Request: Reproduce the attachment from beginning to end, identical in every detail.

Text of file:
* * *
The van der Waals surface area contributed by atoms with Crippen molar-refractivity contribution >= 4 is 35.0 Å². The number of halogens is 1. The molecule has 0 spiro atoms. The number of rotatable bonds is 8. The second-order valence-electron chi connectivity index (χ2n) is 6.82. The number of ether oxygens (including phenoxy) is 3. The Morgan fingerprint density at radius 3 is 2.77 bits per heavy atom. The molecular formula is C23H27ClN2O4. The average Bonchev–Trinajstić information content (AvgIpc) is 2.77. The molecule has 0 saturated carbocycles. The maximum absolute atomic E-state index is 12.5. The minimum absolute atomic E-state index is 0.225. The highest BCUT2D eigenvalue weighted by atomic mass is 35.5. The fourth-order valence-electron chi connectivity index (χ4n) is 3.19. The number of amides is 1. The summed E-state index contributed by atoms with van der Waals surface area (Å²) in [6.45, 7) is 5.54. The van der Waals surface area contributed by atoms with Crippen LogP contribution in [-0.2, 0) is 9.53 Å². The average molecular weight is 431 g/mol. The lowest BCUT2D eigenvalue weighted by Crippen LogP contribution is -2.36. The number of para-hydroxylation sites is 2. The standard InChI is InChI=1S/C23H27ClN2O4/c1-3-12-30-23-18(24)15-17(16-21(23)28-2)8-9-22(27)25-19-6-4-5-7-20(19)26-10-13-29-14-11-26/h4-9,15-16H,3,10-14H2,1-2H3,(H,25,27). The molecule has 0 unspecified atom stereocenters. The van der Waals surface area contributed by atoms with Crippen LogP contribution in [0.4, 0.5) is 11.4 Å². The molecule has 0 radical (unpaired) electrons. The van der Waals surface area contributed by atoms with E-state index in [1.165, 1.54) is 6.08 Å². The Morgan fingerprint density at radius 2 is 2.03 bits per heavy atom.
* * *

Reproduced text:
The van der Waals surface area contributed by atoms with Crippen molar-refractivity contribution >= 4 is 35.0 Å². The number of halogens is 1. The molecule has 0 spiro atoms. The number of rotatable bonds is 8. The second-order valence-electron chi connectivity index (χ2n) is 6.82. The number of ether oxygens (including phenoxy) is 3. The Morgan fingerprint density at radius 3 is 2.77 bits per heavy atom. The molecular formula is C23H27ClN2O4. The average Bonchev–Trinajstić information content (AvgIpc) is 2.77. The molecule has 0 saturated carbocycles. The maximum absolute atomic E-state index is 12.5. The minimum absolute atomic E-state index is 0.225. The highest BCUT2D eigenvalue weighted by atomic mass is 35.5. The fourth-order valence-electron chi connectivity index (χ4n) is 3.19. The number of amides is 1. The summed E-state index contributed by atoms with van der Waals surface area (Å²) in [6.45, 7) is 5.54. The van der Waals surface area contributed by atoms with Crippen LogP contribution in [-0.2, 0) is 9.53 Å². The average molecular weight is 431 g/mol. The lowest BCUT2D eigenvalue weighted by Crippen LogP contribution is -2.36. The number of para-hydroxylation sites is 2. The standard InChI is InChI=1S/C23H27ClN2O4/c1-3-12-30-23-18(24)15-17(16-21(23)28-2)8-9-22(27)25-19-6-4-5-7-20(19)26-10-13-29-14-11-26/h4-9,15-16H,3,10-14H2,1-2H3,(H,25,27). The molecule has 0 unspecified atom stereocenters. The van der Waals surface area contributed by atoms with Crippen LogP contribution in [0.4, 0.5) is 11.4 Å². The molecule has 0 radical (unpaired) electrons. The van der Waals surface area contributed by atoms with E-state index in [1.165, 1.54) is 6.08 Å². The Morgan fingerprint density at radius 2 is 2.03 bits per heavy atom.